Points have always been plentiful.
Ditto for the cerebral quarterbacks.
The bountiful scheme’s still in place, too.
And the often-cantankerous coach.
But ask Kyle Whittingham why this year’s Washington State team is a handful, why these No. 19 Cougars (8-2, 5-2) have a real shot at thwarting a Washington-USC Pac-12 title game, Utah’s head coach points directly to the other side of the ball. The side not exactly synonymous with a Mike Leach-coached team.
“They’re among the best defenses in the Pac-12 and the country, and that’s really made them a compete football team,” Whittingham said at his weekly press conference Monday. “They’re hard to deal with.”
No. 19 Washington State at Utah<br>When • Saturday, 3:30 p.m.<br>TV • Pac-12 Network
Washington State will make life hard for the Utes Saturday afternoon at Rice-Eccles Stadium. Not only in air-raid, chuck-it-around offensive style Leach implores. The rise of the Cougars this year is buoyed by a defense that is among the conference leaders — also No. 10 overall in the nation — in several statistical categories.
Wazzu is the No. 2 overall defense in the Pac-12 (297.5 yards per game), has the third-best rushing defense (136.4 yards per game), the second-ranked passing defense (161.1 yards per game) and the best pass defense efficiency rating in the Pac-12 (53.3 percent of passes allowed).
Whittingham said the Cougars are, appropriately, “very stingy.”
Junior defensive lineman Hercules Mata’afa is tied for the league lead in sacks (6.5). Senior linebacker Frankie Luvu is tied for sixth with 5.5 sacks himself. Mata’afa also leads the Pac-12 with 16.5 tackles for loss in 2017. In the 24-21 win over Stanford, the Cougars held Stanford superstar running back Bryce Love to a season-low 69 yards on 16 carries.
Defensive coordinator Alex Grinch is considered one of the top young defensive minds in the game and has also played a large role in Wazzu’s turnaround.
“The way they fly around,” Whittingam said. “They’re undersized. Their front guys are, you know, 250, 260, 270. They’re not big 300-pound guys. They’re very active and they’re very hard to get blocked, because they’re so slippery and slant and move on virtually every snap.”
“You just don’t want to be a sitting target playing in front of [big offensive lines,” Leach said.
Utah sophomore running back Zack Moss said he and his fellow running backs were able to break down film of the WSU’s first half against Stanford Monday morning.
“Like coach said, they’re real undersized, quick guys, kind of like Arizona State’s guys,” said Moss, who is coming off a career-high 153-yard outing against UCLA. “They’re real nasty and have a lot of energy and always run around to the ball. It’s going to be a good test for us.”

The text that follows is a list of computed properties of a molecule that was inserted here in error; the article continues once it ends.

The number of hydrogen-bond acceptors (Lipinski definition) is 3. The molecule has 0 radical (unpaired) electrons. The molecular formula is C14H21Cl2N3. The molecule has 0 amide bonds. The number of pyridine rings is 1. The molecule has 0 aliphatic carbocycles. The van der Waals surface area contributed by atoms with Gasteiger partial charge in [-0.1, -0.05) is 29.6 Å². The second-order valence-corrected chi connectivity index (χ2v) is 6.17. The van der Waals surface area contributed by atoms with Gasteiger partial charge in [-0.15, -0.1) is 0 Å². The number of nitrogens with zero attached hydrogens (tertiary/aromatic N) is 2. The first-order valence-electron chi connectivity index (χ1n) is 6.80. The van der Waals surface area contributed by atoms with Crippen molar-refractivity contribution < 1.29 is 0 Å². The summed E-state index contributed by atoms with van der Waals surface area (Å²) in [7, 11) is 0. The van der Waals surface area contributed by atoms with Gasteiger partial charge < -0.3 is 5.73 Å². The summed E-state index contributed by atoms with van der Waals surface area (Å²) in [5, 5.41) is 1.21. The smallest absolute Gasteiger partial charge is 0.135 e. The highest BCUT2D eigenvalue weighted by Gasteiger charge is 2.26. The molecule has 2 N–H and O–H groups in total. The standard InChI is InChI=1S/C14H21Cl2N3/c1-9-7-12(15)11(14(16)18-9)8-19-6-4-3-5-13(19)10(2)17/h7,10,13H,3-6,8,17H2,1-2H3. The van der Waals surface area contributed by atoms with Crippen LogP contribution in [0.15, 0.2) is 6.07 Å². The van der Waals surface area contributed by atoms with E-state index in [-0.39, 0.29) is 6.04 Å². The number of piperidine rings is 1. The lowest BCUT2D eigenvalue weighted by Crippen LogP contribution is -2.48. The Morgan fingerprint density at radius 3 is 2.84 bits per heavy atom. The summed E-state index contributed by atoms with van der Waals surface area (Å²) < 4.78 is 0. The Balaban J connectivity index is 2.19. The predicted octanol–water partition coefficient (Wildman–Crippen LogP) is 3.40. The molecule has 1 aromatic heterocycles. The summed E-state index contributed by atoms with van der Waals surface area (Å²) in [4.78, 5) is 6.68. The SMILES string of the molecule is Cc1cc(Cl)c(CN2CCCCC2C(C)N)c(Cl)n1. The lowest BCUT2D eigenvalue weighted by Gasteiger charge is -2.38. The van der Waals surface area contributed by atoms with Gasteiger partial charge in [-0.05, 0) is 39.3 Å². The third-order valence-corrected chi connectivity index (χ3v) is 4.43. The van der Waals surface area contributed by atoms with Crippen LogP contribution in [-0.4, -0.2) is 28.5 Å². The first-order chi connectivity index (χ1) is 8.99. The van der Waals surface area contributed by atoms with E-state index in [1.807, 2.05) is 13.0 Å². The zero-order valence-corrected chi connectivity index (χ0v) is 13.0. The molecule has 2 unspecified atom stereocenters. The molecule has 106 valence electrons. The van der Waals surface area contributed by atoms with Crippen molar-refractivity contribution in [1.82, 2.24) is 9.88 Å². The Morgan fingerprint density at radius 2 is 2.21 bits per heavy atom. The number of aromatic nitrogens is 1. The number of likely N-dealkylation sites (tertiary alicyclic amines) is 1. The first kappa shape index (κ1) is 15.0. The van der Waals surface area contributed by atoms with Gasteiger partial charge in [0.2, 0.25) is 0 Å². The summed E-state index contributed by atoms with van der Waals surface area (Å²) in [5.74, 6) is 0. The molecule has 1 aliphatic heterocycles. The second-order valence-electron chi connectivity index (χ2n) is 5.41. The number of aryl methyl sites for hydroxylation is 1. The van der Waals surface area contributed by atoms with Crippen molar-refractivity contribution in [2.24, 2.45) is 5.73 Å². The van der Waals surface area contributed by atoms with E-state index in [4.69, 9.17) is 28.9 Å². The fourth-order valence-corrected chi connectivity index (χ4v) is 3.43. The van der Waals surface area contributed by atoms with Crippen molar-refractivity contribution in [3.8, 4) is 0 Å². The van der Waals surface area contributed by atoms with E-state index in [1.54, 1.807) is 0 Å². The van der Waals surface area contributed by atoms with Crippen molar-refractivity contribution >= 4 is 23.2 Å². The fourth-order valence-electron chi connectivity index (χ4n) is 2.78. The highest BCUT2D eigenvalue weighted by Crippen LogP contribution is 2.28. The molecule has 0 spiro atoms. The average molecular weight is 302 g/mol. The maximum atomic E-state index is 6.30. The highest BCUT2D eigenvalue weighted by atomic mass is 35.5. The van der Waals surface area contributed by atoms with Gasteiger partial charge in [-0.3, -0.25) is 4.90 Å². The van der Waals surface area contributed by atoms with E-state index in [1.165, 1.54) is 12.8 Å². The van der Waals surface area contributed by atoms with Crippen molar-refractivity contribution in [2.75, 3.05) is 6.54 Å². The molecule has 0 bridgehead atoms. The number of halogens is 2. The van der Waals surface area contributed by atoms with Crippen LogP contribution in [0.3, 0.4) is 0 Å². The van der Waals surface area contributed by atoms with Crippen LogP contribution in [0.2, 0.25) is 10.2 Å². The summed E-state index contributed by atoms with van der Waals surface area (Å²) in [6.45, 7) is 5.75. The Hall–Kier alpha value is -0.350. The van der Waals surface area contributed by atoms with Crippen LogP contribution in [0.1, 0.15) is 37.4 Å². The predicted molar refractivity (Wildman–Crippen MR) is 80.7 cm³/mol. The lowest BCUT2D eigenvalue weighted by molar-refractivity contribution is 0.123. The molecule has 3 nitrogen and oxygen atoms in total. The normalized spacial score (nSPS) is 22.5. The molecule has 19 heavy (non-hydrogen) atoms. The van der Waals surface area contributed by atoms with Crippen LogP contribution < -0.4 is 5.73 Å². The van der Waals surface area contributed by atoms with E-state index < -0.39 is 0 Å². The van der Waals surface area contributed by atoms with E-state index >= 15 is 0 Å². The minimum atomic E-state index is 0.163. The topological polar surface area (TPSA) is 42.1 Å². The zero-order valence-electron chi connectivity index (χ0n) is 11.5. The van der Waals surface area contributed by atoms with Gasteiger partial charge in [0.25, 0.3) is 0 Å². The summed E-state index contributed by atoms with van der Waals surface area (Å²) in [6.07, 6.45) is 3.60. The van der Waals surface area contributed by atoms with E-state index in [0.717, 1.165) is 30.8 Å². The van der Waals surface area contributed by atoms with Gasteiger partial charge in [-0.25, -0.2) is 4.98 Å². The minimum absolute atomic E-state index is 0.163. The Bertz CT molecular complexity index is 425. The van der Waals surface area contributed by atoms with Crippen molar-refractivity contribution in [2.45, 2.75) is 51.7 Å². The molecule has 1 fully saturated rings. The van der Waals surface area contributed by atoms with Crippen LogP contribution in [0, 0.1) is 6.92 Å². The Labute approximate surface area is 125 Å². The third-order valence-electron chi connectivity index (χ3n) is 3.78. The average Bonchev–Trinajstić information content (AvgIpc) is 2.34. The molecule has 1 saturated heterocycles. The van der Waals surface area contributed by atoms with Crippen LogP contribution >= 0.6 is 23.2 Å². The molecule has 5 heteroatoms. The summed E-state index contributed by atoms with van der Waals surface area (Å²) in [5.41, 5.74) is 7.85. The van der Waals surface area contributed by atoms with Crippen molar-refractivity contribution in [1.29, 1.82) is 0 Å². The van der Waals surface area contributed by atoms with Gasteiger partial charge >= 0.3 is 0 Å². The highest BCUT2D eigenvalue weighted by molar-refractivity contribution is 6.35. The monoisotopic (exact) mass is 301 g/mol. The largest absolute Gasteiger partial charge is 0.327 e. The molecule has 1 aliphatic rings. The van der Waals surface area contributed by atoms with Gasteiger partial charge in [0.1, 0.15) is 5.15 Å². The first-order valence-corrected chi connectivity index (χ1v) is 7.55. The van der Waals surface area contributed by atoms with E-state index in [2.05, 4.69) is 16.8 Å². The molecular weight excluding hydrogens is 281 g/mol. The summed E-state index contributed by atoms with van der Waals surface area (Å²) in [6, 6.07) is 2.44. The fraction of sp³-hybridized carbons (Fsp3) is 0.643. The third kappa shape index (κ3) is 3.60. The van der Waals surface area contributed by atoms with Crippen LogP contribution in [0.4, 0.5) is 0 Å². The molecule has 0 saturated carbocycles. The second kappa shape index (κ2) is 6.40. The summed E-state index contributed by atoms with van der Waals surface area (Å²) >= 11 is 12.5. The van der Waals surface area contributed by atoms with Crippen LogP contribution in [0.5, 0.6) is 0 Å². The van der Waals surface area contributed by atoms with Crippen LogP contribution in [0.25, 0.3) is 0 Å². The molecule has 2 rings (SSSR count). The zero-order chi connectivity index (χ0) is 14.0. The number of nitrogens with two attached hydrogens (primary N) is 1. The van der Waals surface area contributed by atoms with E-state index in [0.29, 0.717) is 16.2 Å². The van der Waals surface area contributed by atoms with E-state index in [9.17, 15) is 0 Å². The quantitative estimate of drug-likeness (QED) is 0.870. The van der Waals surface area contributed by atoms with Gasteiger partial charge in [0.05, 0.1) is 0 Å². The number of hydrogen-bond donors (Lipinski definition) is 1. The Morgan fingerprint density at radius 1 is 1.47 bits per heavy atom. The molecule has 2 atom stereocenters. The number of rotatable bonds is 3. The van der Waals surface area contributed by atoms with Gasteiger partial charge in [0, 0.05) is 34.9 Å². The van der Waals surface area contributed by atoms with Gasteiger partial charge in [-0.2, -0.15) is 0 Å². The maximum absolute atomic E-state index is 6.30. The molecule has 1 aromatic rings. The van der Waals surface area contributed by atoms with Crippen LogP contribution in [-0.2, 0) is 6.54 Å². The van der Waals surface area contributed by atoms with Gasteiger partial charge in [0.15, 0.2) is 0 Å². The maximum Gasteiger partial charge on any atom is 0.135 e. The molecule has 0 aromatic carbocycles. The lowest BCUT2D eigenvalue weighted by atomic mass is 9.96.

Moss said he’s in the process of studying tape of teams that have had success running the ball against the Cougars. He pointed to USC’s 163-yard outing on the ground, although WSU did hand the Trojans their first loss of the year that night in Pullman, Wash., in late September.
“They play exceptionally hard,” Whittingham added. “All 11 hats are running to the football every snap.”
Utah’s long-awaited in-conference breakout game took place over the weekend, as quarterback Tyler Huntley accounted for 327 total yards and four passing touchdowns. That, plus a career night by Moss, has all the makings for getting on track late in the year. Unfortunately for the Utes, however, Washington State stands in the way this week.
And next week, Utah has trip to Seattle booked to face the No. 1 overall defense in college football in the No. 9-ranked Huskies.
“The degree of difficulty definitely gets higher, we understand that,” Whittingham said. “The yards are going to be tougher to come by. It was just great to see us have a game where we ran the football like we need to [against UCLA].”
They’ll need to again this weekend. Like Whittingham said, it just won’t be nearly as easy.
Rising to the occasion<br>• Washington State’s defense is ranked No. 10 in the country in total defense (297.5 yards per game).<br>• The WSU Cougars also have the third-best rushing defense (136.4 yards per game), thesecond-ranked passing defense (161.1 yards per game) and the best passdefense efficiency rating in the Pac-12 (53.3 percent of passesallowed).<br>• Junior defensive lineman Hercules Mata’afa leads the Pac-12 in tackles for loss in 2017 with 16.5.